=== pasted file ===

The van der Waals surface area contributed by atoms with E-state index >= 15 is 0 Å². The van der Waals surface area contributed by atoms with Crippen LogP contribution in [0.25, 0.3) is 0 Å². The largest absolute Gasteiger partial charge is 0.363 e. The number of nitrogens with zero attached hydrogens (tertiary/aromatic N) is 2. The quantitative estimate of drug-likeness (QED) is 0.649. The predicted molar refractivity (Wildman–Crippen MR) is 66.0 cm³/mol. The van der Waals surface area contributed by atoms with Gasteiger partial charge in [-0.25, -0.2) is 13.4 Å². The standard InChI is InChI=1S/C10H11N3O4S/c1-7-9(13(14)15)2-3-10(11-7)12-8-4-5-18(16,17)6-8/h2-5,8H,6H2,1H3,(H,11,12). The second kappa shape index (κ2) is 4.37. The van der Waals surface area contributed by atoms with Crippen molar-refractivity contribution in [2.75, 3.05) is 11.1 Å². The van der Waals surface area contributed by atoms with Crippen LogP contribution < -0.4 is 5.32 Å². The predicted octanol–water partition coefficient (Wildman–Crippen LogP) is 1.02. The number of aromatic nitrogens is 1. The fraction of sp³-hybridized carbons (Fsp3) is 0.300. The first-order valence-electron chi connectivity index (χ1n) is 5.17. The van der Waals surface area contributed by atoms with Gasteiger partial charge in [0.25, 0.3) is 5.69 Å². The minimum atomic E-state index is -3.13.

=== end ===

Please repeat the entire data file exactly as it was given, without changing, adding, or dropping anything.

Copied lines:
The van der Waals surface area contributed by atoms with E-state index >= 15 is 0 Å². The van der Waals surface area contributed by atoms with Crippen LogP contribution in [0.25, 0.3) is 0 Å². The largest absolute Gasteiger partial charge is 0.363 e. The number of nitrogens with zero attached hydrogens (tertiary/aromatic N) is 2. The quantitative estimate of drug-likeness (QED) is 0.649. The predicted molar refractivity (Wildman–Crippen MR) is 66.0 cm³/mol. The van der Waals surface area contributed by atoms with Gasteiger partial charge in [-0.25, -0.2) is 13.4 Å². The standard InChI is InChI=1S/C10H11N3O4S/c1-7-9(13(14)15)2-3-10(11-7)12-8-4-5-18(16,17)6-8/h2-5,8H,6H2,1H3,(H,11,12). The second kappa shape index (κ2) is 4.37. The van der Waals surface area contributed by atoms with Crippen molar-refractivity contribution in [2.75, 3.05) is 11.1 Å². The van der Waals surface area contributed by atoms with Crippen LogP contribution < -0.4 is 5.32 Å². The predicted octanol–water partition coefficient (Wildman–Crippen LogP) is 1.02. The number of aromatic nitrogens is 1. The fraction of sp³-hybridized carbons (Fsp3) is 0.300. The first-order valence-electron chi connectivity index (χ1n) is 5.17. The van der Waals surface area contributed by atoms with Gasteiger partial charge in [0.25, 0.3) is 5.69 Å². The minimum atomic E-state index is -3.13.